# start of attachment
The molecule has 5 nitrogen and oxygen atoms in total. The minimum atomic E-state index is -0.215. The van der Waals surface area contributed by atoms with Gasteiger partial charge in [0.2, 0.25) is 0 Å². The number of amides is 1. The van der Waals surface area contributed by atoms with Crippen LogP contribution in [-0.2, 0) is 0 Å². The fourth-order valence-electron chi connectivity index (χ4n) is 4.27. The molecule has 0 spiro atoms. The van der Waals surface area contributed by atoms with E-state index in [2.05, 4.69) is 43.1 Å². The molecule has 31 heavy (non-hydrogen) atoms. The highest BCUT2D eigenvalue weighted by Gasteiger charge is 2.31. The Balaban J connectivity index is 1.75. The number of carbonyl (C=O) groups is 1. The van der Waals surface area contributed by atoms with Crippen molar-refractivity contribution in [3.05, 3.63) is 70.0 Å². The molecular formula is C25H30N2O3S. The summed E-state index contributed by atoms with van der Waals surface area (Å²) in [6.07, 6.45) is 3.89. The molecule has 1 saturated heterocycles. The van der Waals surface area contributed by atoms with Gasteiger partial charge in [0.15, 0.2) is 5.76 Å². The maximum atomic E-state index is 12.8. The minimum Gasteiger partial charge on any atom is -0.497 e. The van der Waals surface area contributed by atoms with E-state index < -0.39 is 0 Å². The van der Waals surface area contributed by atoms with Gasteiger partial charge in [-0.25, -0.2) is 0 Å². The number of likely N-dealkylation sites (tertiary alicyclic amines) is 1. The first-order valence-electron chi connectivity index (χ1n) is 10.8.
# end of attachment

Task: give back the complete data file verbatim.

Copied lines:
The molecule has 5 nitrogen and oxygen atoms in total. The minimum atomic E-state index is -0.215. The van der Waals surface area contributed by atoms with Gasteiger partial charge in [0.2, 0.25) is 0 Å². The number of amides is 1. The van der Waals surface area contributed by atoms with Crippen LogP contribution in [-0.2, 0) is 0 Å². The fourth-order valence-electron chi connectivity index (χ4n) is 4.27. The molecule has 0 spiro atoms. The van der Waals surface area contributed by atoms with E-state index in [2.05, 4.69) is 43.1 Å². The molecule has 31 heavy (non-hydrogen) atoms. The highest BCUT2D eigenvalue weighted by Gasteiger charge is 2.31. The Balaban J connectivity index is 1.75. The number of carbonyl (C=O) groups is 1. The van der Waals surface area contributed by atoms with Crippen molar-refractivity contribution in [3.05, 3.63) is 70.0 Å². The molecular formula is C25H30N2O3S. The summed E-state index contributed by atoms with van der Waals surface area (Å²) in [6.07, 6.45) is 3.89. The molecule has 1 saturated heterocycles. The van der Waals surface area contributed by atoms with Gasteiger partial charge in [0.15, 0.2) is 5.76 Å². The maximum atomic E-state index is 12.8. The minimum Gasteiger partial charge on any atom is -0.497 e. The van der Waals surface area contributed by atoms with E-state index < -0.39 is 0 Å². The van der Waals surface area contributed by atoms with Gasteiger partial charge in [-0.25, -0.2) is 0 Å². The number of likely N-dealkylation sites (tertiary alicyclic amines) is 1. The first-order valence-electron chi connectivity index (χ1n) is 10.8.